Social safety nets have to adapt to major changes in economy, labour market, says DPM Heng

Social safety nets have to adapt to major changes in economy, labour market, says DPM Heng

Singapore’s social safety nets must adapt to the “major changes” in the economy and labour market so as to keep inequality in check, said Deputy Prime Minister Heng Swee Keat on Monday (Aug 31) in Parliament. Brandon Tanoto reports.

SINGAPORE: Singapore’s social safety nets must adapt to the “major changes” in the economy and labour market so as to keep inequality in check, said Deputy Prime Minister Heng Swee Keat on Monday (Aug 31) in Parliament.

With economic changes picking up pace and job disruptions due to technology adoption becoming more common, he noted that Singapore will have to take “an integrated view” of its economic and social policies.

READ: Government to mesh economic, social policies more tightly for post-COVID-19 world: Heng Swee Keat

Having a job remains the best form of welfare for Singaporeans, he told the House, adding that the Government will continue to invest in its people and match them to new opportunities.

“This way, we will keep social mobility alive,” he said in a speech delivered during the debate on the President’s Address.

"At the same time, with major changes in the economy and labour market, we will need to adapt our social safety nets and keep inequality in check.”

He added: “More workers will fall on hard times, and we need to enable them to adjust and bounce back through this crisis and beyond."

This includes tweaking support for people who are self-employed as more Singaporeans take part in the “gig economy” either on a part-time or full-time basis. More also has to be done to uplift lower wage workers and enable older workers to continue working if they wish to, he said.

GOVERNMENT TO KEEP AN OPEN MIND

Mr Heng, who is also Finance Minister and Coordinating Minister for Economic Policies, said various ideas on adapting the country’s social safety net have been proposed, such as a minimum wage, universal basic income and unemployment insurance.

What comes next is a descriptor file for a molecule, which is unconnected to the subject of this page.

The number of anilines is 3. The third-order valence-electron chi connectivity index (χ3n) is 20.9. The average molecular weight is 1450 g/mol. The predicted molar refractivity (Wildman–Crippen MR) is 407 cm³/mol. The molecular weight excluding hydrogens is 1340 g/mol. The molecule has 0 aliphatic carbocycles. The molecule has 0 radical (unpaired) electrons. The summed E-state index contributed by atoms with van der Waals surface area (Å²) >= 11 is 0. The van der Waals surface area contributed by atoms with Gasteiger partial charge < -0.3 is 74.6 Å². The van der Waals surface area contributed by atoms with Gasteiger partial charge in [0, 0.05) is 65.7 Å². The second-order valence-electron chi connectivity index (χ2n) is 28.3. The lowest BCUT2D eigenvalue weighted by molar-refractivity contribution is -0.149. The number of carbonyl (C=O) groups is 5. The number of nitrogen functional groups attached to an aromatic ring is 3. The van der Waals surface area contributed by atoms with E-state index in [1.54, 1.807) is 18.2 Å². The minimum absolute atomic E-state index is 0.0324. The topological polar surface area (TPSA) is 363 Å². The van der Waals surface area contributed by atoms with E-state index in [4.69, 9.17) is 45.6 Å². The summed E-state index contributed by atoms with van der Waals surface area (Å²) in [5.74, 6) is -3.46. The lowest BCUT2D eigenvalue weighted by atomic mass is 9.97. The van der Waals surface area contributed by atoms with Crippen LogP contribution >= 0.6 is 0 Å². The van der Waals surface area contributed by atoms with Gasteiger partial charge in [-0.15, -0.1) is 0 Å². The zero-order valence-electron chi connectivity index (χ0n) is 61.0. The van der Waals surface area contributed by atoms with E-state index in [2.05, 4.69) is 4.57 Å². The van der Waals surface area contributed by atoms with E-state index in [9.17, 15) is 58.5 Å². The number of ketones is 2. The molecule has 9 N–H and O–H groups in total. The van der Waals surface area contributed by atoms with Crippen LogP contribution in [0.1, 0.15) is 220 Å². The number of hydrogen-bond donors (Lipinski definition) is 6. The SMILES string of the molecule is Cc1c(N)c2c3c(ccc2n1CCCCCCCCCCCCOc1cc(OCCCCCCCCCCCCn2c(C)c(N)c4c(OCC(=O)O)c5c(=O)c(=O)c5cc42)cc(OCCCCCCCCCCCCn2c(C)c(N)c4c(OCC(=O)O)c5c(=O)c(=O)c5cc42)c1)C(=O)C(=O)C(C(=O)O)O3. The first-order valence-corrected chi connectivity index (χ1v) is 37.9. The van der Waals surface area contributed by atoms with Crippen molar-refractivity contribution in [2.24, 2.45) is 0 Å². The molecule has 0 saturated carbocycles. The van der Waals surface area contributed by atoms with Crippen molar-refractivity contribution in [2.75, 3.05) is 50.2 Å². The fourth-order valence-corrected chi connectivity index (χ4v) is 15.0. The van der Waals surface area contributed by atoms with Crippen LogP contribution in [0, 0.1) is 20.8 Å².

“The Government will keep an open mind to all these ideas. But we must also recognise that there are no magic bullets,” he said, noting that each of these ideas has its merits and unintended effects.

“We have to consider the trade-offs and be clear about what works for our context and our times.”

READ: Singapore will push for sustainable growth, further strengthen social safety nets: President Halimah

For instance, demands on Singapore’s social safety nets are increasing at a time when its revenue base is growing more slowly and amid sharper competition for tax revenue across countries, he said.

“So I must caution against looking for what may appear to be ‘costless solutions’ – somehow, someone else will have to pay for these schemes. There are trade-offs,” Mr Heng elaborated.

“If we want higher social spending, taxes will have to go up. Or it will mean spending more at the expense of future generations, like what many countries have done by raising debt.”

Social safety nets must also be strengthened in a way that “reinforces, and not undermine, an individual’s efforts”, he added.

Mr Heng said a social safety net “cannot become a set of shackles” that holds down those who started with less or “create dependency”.